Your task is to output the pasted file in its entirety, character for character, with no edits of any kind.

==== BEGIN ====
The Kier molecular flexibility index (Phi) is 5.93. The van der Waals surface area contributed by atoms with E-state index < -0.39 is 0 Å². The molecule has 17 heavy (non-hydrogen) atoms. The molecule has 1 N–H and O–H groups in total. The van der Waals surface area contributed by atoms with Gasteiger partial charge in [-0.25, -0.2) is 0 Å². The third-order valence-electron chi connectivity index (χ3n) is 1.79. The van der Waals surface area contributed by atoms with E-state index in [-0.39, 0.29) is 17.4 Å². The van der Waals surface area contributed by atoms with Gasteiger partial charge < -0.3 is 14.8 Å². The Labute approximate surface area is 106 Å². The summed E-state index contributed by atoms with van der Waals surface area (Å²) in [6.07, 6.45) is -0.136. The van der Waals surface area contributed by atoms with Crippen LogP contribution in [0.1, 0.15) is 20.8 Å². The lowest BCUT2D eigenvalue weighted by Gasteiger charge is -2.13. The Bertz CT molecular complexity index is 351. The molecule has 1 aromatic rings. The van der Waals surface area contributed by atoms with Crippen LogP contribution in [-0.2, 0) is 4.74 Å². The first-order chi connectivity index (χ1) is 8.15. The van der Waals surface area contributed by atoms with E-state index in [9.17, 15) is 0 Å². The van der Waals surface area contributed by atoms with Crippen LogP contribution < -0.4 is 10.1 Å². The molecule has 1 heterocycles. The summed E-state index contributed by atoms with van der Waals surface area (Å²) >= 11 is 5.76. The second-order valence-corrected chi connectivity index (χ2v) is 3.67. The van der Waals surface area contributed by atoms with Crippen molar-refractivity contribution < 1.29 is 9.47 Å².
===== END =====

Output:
The Kier molecular flexibility index (Phi) is 5.93. The van der Waals surface area contributed by atoms with E-state index < -0.39 is 0 Å². The molecule has 17 heavy (non-hydrogen) atoms. The molecule has 1 N–H and O–H groups in total. The van der Waals surface area contributed by atoms with Gasteiger partial charge in [-0.25, -0.2) is 0 Å². The third-order valence-electron chi connectivity index (χ3n) is 1.79. The van der Waals surface area contributed by atoms with E-state index in [-0.39, 0.29) is 17.4 Å². The van der Waals surface area contributed by atoms with Gasteiger partial charge < -0.3 is 14.8 Å². The Labute approximate surface area is 106 Å². The summed E-state index contributed by atoms with van der Waals surface area (Å²) in [6.07, 6.45) is -0.136. The van der Waals surface area contributed by atoms with Crippen LogP contribution in [0.1, 0.15) is 20.8 Å². The lowest BCUT2D eigenvalue weighted by Gasteiger charge is -2.13. The Bertz CT molecular complexity index is 351. The molecule has 1 aromatic rings. The van der Waals surface area contributed by atoms with Crippen LogP contribution in [-0.2, 0) is 4.74 Å². The first-order chi connectivity index (χ1) is 8.15. The van der Waals surface area contributed by atoms with E-state index in [9.17, 15) is 0 Å². The van der Waals surface area contributed by atoms with Crippen LogP contribution < -0.4 is 10.1 Å². The molecule has 1 heterocycles. The summed E-state index contributed by atoms with van der Waals surface area (Å²) >= 11 is 5.76. The second-order valence-corrected chi connectivity index (χ2v) is 3.67. The van der Waals surface area contributed by atoms with Crippen molar-refractivity contribution < 1.29 is 9.47 Å².